A MAN has lost an appeal against the severity of an eight year sentence he received for his part in the transportation of nearly €600,000 worth of cocaine from England to Ireland concealed inside duvets.
David Timmons (29) Chapel Gate, Balbriggan, Dublin, claimed the sentence he received in January 2009 for conspiracy to possess the drug for supply was excessive compared to the sentences of his accomplices.
His trial heard 8.35 kg of cocaine in nine blocks was found inside the duvets on a truck which had come from Manchester and was stopped by gardai at Station Road, Lusk, Dublin, on September 14, 2006.
Timmons had been watched by gardai as he drove and picked up two men who were later involved in the exchange of the drugs and of €85,000 in cash with the driver of the truck and another man.
Gardai arrested all four in the car park of a furniture store in Lusk and arrested Timmons when he returned to the scene 20 minutes later.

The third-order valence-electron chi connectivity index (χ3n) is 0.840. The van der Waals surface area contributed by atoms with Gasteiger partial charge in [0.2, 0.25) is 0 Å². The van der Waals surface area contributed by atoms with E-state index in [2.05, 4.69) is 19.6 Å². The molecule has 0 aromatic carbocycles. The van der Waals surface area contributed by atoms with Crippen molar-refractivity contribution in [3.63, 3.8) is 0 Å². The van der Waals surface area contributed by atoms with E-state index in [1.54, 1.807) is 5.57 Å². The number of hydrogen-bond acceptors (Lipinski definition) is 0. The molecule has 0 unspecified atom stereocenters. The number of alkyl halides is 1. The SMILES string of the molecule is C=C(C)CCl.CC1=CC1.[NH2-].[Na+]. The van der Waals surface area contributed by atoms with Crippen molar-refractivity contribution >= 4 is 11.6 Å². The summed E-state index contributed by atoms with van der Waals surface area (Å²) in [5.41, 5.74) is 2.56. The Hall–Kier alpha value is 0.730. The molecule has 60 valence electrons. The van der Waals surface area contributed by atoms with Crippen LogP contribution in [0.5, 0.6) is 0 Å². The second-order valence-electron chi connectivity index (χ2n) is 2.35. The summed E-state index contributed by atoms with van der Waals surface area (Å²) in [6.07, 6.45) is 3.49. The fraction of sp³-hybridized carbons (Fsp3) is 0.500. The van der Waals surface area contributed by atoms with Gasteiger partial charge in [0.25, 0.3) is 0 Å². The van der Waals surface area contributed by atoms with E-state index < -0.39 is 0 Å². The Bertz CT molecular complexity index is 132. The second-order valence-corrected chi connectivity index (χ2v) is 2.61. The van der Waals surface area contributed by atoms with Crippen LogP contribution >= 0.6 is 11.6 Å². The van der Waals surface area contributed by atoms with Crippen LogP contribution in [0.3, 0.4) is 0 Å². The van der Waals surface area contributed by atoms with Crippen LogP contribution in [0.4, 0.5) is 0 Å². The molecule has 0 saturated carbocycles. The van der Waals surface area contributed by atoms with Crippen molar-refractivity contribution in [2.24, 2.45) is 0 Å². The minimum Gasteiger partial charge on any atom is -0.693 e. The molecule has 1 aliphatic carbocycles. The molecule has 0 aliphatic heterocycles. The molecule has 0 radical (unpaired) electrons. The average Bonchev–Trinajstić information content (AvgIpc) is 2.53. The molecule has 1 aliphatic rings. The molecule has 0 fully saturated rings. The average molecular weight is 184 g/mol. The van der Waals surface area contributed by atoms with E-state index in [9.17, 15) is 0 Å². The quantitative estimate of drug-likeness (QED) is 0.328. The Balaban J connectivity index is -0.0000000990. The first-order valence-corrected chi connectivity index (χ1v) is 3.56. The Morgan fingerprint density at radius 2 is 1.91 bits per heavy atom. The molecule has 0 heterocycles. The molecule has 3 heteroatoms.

The two men who Timmons had driven later received sentences of five and four years each after they pleaded guilty
Timmons pleaded not guilty and following his conviction was jailed for
eight years. He brought an appeal against the conviction to the
Court of Criminal Appeal (CCA) but that was rejected.
He also appealed against severity of his sentence saying he had been treated disproportionately compared to his co-accused.
The three-judge CCA, with Mr Justice John MacMenamin presiding, rejected this appeal saying they had been no error in principle by the trial judge in imposing the eight years.
Although Timmons' lawyers had argued that his participation in the crime indicated he was low down in the scale of things, the evidence in fact tended to show that he played a much more pivotal and central role in the matter, the CCA said.